Grant of Probate

A Grant of Probate is a legal document that authorises an executor to manage the deceased estate in accordance with their wishes as set out in the Will.

When a person dies, their affairs must be finalised. This includes managing the assets and liabilities of the deceased person.

A Grant of Probate is a legal document obtained from the Supreme Court of NSW that authorises the executor named in the deceased’s will to manage and deal with the deceased’s estate in accordance with their testamentary wishes.

To obtain a Grant of Probate, the executor named in the Will must apply to the Probate Office of the Supreme Court. If the application is approved, the Executor is given a Grant of Probate to confirm the author of the Will has died, the Will is authentic and the executor is who they say they are.

Only those named as an executor in the deceased’s will can apply for a Grant of Probate. The executor can be an individual or more than one person acting jointly, and must be over 18 years of age.

Applications for a Grant of Probate should be made within 6 months from the date of death of the deceased, otherwise the Court requires an explanation for the delay.

Usually the Court will require the deceased’s original will to be filed with the Probate application. However, where the original will has been lost, probate can be granted on a true copy of the last will, and an informal will may be accepted by the Court if it is satisfied that the informal will constituted the last will of the deceased.

Once Probate has been granted by the Court, the executor has legal authority to deal with the estate’s assets and liabilities within NSW and can proceed to the administration and distribution of the estate in accordance with the deceased’s will.

It is important to remember that Probate granted in NSW only authorises the Executor to deal with the estate’s assets held in NSW. If the deceased has assets in another Australian state or territory, or overseas, a Reseal of Probate or new Grant may be required.

In the process of administering an estate, executors may experience problems in finding and identifying beneficiaries to a Will. When you make your Will, you appoint one or more people to act as your Executor when you die. The job of your Executor is to follow the wishes you set out in your Will and distribute the assets of your Estate, to the beneficiaries you have named in your Will.

The Executor you name in your Will is under a legal obligation to ensure that your wishes in relation to your Estate are carried out in accordance with your Will. If your Executor does not fulfil this legal obligation, they may be liable to any beneficiaries of your Estate that have suffered as a result of this failure.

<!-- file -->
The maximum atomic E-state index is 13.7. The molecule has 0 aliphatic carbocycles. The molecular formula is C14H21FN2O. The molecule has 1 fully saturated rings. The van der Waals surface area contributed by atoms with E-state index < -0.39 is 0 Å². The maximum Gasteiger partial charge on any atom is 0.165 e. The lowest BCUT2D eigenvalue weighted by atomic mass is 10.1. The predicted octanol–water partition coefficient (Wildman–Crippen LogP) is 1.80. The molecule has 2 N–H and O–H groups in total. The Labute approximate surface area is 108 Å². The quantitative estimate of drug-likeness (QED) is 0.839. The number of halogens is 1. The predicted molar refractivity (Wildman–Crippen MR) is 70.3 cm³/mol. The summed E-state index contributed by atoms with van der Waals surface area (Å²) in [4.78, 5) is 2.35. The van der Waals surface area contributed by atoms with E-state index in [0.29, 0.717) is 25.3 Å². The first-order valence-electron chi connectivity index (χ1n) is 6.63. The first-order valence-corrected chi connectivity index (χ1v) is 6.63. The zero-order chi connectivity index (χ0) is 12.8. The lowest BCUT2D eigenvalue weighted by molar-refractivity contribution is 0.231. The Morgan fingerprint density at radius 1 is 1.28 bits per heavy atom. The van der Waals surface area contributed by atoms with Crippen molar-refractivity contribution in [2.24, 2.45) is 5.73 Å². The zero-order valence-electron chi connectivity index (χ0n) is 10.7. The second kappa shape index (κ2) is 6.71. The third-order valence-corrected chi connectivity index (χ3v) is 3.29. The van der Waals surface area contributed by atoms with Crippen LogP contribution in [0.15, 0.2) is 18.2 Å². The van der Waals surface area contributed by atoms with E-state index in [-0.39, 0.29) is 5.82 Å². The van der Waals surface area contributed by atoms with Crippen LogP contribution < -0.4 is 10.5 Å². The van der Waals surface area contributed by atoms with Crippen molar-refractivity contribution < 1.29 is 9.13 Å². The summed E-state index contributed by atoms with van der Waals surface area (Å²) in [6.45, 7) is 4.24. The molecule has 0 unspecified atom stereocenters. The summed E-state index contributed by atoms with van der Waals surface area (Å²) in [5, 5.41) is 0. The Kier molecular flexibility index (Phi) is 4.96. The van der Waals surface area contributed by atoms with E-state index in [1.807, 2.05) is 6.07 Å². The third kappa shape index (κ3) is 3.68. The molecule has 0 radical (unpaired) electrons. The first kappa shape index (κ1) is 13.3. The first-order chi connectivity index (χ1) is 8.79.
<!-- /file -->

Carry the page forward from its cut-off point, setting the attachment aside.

In the event that you die without a Will, then your assets will be distributed in accordance with a set formula called the “Intestacy Laws” where your parents, uncles, aunts, partners, children, grandchildren, nieces and nephews may all be entitled to receive a part of your Estate. Generally, the New South Wales Trustee and Guardian will be appointed to act as your Executor and they have the same legal obligation to distribute your Estate, to the correct beneficiaries identified under the Intestacy Laws.

Read the case study Identifying Beneficiaries to a Will – “The Benjamin Order” to understand how this legal principle originated and how it might be applied.

An “Uncontested Application” requires expert legal advice from a lawyer who deals in Estate Litigation.

When a person dies there is a legal process that needs to be followed to allow their assets and liabilities to be administered. This process is referred to as a Grant of Probate and it requires the making of a Probate Application to the Supreme Court of New South Wales.

The person who makes the Probate application is the Executor named in the Will of the deceased and the application must include the Will of the deceased, a list of the assets and liabilities of the deceased. Other documentation such as the death certificate and an Affidavit sworn by the Executor must also be included.

In addition, the Executor must publish a notice 14 days before filing the Probate Application of their intention to apply for a Grant of Probate. The purpose of this notice is to make sure any creditors and people who may wish to challenge the Will have an opportunity to act.

A Probate Application that is not opposed is referred to as an “Uncontested Application” or a Grant in Common Form. If a Probate application endures a challenge, once the challenge is resolved, the Grant of Probate will be referred to as a Grant in Solemn Form.

The issue that can arise with “Uncontested Applications” is that, they are open to be challenged on certain grounds after the Grant in Common Form has been made by the Court. If an “Uncontested Application” is challenged, then the Court has the ability, to revoke the Grant in Common Form.

Read the case study Revoking a Grant of Probate – Testamentary Capacity to understand how this legal principle might be applied.

In New South Wales there are actions you can take if you believe that a Will is suffering one of the following issues:


  • The Will is not valid as it was not signed by the deceased in accordance with the requirements set out in the legislation.
  • The deceased lacked testamentary capacity at the time they made the Will. This often occurs where the deceased was suffering from dementia at the time they made the Will.
  • The deceased was under duress from an intended beneficiary when they made and signed the Will.
  • The Will is not the last Will of the deceased as a later Will has been discovered.
  • You believe that the Will is a forgery.

Under the legislation if you believe one of the above issues has occurred then you have the ability to lodge a caveat with the Supreme Court against a Grant of Probate issuing. This will effectively stop the Estate being administered and the assets distributed to the beneficiaries until any issues surrounding the Will have been resolved by the Court.

These types of proceedings are often referred to as ‘Contentious Probate’. There are certain things you need to be aware of if you intend to lodge a caveat against a Grant of Probate and it is an extremely good idea to obtain expert legal advice from a Probate specialist before you commence any action in the Court.